Mission Impossible 5, meanwhile, was our third favourite MI movie of the series. We came to easy consensus about this on the walk home. Having seen them all recently, Erika and I agree that the first film is the best (De Palma!), three (by JJ Abrams) is second best (terrific plot: wife in jeopardy; terrific villain in Phil Seymour Hoffman, RIP),  and five (Christopher McQuarrie, of Jack Reacher and The Way of the Gun) is third best, making the best use of the supporting cast of Renner, Rhames, and Pegg, who shine together, and having some very cool set pieces and stunts... but not having that engaging a plot. Four and two are the weaker entries, but still worthwhile (Erika adds to my recap, "yep." She's got pretty good taste in movies!) I was too sleepy - we caught a late show after No Escape - to ponder the political meaning of the film much, which is not about a rogue nation per se, but a drama in which world-changing political games are being played by discredited, disavowed, disenfranchised spies, both good and bad (a nation of rogues, British and American). It's kind of the opposite extreme of Bilderberg-type conspiracies, where instead of evil organizations perfectly orchestrating world events behind the scenes, it's lone individuals operating without a net, relying on luck and chance and accident. One is really tempted NOT to take the politics of the film too seriously, though; it was a bit too playful for that, though no doubt if you deconstruct it you will arrive at something far more malign than is found in No Escape.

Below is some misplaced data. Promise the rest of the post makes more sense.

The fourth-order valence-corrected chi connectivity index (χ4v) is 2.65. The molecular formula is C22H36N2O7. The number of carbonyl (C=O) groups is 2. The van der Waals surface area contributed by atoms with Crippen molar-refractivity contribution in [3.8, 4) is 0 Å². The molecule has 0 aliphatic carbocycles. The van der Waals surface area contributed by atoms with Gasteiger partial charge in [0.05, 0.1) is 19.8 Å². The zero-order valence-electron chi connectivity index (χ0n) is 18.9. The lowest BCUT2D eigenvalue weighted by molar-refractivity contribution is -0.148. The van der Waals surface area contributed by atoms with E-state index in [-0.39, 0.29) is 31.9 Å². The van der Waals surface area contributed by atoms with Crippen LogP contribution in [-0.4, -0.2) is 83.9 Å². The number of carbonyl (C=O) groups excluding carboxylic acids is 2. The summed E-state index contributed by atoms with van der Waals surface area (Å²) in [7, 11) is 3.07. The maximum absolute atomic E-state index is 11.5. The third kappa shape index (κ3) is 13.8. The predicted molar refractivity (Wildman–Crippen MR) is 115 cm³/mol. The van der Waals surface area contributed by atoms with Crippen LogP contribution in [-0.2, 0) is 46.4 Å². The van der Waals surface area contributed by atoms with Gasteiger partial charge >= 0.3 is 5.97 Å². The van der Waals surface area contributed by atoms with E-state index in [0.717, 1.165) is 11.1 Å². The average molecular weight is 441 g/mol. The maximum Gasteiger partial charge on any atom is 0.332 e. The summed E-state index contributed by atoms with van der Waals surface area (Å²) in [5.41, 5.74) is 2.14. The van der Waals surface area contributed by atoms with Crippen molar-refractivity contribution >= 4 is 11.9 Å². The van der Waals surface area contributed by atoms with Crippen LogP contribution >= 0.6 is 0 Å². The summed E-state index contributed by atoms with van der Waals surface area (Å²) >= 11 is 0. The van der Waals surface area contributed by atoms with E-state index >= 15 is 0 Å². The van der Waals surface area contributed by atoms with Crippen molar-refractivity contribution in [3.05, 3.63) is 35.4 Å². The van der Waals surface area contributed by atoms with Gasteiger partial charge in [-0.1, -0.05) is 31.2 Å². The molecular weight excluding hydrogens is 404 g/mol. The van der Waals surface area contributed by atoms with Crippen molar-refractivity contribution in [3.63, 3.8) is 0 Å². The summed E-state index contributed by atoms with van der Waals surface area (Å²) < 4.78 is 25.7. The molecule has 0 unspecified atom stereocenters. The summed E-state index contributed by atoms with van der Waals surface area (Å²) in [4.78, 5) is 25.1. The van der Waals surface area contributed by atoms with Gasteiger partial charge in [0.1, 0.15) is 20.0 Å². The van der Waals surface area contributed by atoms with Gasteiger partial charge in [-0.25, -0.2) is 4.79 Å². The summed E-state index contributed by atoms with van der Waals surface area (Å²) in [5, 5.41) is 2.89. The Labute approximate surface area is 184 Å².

All in all, a good week of first-run movies!